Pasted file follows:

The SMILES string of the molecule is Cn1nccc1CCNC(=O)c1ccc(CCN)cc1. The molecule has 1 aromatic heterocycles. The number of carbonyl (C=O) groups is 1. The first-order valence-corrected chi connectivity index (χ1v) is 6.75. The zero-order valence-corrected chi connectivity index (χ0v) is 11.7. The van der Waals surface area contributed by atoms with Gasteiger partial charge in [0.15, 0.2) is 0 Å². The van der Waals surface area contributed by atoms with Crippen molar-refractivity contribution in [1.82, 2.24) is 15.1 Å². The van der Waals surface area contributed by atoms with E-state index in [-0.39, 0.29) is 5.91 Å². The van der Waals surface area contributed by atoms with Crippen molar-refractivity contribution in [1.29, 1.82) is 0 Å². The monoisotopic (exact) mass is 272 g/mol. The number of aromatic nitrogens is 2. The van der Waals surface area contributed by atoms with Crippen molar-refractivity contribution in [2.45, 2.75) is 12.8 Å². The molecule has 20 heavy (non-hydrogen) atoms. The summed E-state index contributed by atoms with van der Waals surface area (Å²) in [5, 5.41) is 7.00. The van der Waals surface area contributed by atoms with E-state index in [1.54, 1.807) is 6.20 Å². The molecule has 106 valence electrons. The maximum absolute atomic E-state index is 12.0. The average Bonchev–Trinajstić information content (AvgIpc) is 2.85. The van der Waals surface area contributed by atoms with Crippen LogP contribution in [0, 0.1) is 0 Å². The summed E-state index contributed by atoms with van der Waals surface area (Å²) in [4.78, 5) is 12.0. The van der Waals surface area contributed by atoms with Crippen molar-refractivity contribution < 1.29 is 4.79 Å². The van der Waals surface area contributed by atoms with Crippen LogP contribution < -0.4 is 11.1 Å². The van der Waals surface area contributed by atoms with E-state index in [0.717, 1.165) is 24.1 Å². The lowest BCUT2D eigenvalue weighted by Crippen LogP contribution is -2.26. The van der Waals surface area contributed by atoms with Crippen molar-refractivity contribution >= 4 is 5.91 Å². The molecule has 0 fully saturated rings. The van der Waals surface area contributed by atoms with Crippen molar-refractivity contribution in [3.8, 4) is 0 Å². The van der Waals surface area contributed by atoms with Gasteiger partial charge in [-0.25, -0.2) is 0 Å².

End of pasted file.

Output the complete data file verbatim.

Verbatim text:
The SMILES string of the molecule is Cn1nccc1CCNC(=O)c1ccc(CCN)cc1. The molecule has 1 aromatic heterocycles. The number of carbonyl (C=O) groups is 1. The first-order valence-corrected chi connectivity index (χ1v) is 6.75. The zero-order valence-corrected chi connectivity index (χ0v) is 11.7. The van der Waals surface area contributed by atoms with Gasteiger partial charge in [0.15, 0.2) is 0 Å². The van der Waals surface area contributed by atoms with Crippen molar-refractivity contribution in [1.82, 2.24) is 15.1 Å². The van der Waals surface area contributed by atoms with E-state index in [-0.39, 0.29) is 5.91 Å². The van der Waals surface area contributed by atoms with Crippen molar-refractivity contribution in [1.29, 1.82) is 0 Å². The monoisotopic (exact) mass is 272 g/mol. The number of aromatic nitrogens is 2. The van der Waals surface area contributed by atoms with Crippen molar-refractivity contribution in [2.45, 2.75) is 12.8 Å². The molecule has 20 heavy (non-hydrogen) atoms. The summed E-state index contributed by atoms with van der Waals surface area (Å²) in [5, 5.41) is 7.00. The van der Waals surface area contributed by atoms with E-state index in [1.54, 1.807) is 6.20 Å². The molecule has 106 valence electrons. The maximum absolute atomic E-state index is 12.0. The average Bonchev–Trinajstić information content (AvgIpc) is 2.85. The van der Waals surface area contributed by atoms with Crippen LogP contribution in [0, 0.1) is 0 Å². The summed E-state index contributed by atoms with van der Waals surface area (Å²) in [4.78, 5) is 12.0. The van der Waals surface area contributed by atoms with Crippen molar-refractivity contribution < 1.29 is 4.79 Å². The van der Waals surface area contributed by atoms with Crippen LogP contribution < -0.4 is 11.1 Å². The van der Waals surface area contributed by atoms with E-state index in [0.717, 1.165) is 24.1 Å². The lowest BCUT2D eigenvalue weighted by Crippen LogP contribution is -2.26. The van der Waals surface area contributed by atoms with Crippen molar-refractivity contribution >= 4 is 5.91 Å². The molecule has 0 fully saturated rings. The van der Waals surface area contributed by atoms with Crippen molar-refractivity contribution in [3.8, 4) is 0 Å². The van der Waals surface area contributed by atoms with Gasteiger partial charge in [-0.25, -0.2) is 0 Å².